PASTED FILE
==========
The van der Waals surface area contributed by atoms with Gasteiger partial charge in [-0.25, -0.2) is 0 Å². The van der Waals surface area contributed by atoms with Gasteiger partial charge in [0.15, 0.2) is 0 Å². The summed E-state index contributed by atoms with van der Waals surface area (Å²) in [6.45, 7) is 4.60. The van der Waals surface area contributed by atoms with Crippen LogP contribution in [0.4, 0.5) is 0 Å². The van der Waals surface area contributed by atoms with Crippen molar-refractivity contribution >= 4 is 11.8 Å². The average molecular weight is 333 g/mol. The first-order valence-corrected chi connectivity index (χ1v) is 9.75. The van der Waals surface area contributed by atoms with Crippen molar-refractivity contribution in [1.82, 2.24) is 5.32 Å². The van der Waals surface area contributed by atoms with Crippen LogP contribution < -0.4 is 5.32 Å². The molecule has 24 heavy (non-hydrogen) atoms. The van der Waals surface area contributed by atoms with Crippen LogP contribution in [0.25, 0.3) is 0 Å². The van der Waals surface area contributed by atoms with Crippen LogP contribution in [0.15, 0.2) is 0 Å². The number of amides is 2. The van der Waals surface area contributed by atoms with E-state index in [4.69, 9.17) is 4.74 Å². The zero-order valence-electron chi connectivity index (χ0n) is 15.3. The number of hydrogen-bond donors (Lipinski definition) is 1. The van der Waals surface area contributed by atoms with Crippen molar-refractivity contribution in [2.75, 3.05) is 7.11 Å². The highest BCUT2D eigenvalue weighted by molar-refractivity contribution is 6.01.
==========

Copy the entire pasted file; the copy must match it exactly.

The van der Waals surface area contributed by atoms with Gasteiger partial charge in [-0.25, -0.2) is 0 Å². The van der Waals surface area contributed by atoms with Gasteiger partial charge in [0.15, 0.2) is 0 Å². The summed E-state index contributed by atoms with van der Waals surface area (Å²) in [6.45, 7) is 4.60. The van der Waals surface area contributed by atoms with Crippen LogP contribution in [0.4, 0.5) is 0 Å². The van der Waals surface area contributed by atoms with Crippen molar-refractivity contribution >= 4 is 11.8 Å². The average molecular weight is 333 g/mol. The first-order valence-corrected chi connectivity index (χ1v) is 9.75. The van der Waals surface area contributed by atoms with Crippen molar-refractivity contribution in [1.82, 2.24) is 5.32 Å². The van der Waals surface area contributed by atoms with Crippen LogP contribution < -0.4 is 5.32 Å². The molecule has 24 heavy (non-hydrogen) atoms. The van der Waals surface area contributed by atoms with Crippen LogP contribution in [0.25, 0.3) is 0 Å². The van der Waals surface area contributed by atoms with Crippen LogP contribution in [0.15, 0.2) is 0 Å². The number of amides is 2. The van der Waals surface area contributed by atoms with E-state index in [4.69, 9.17) is 4.74 Å². The zero-order valence-electron chi connectivity index (χ0n) is 15.3. The number of hydrogen-bond donors (Lipinski definition) is 1. The van der Waals surface area contributed by atoms with Crippen molar-refractivity contribution in [2.75, 3.05) is 7.11 Å². The highest BCUT2D eigenvalue weighted by molar-refractivity contribution is 6.01.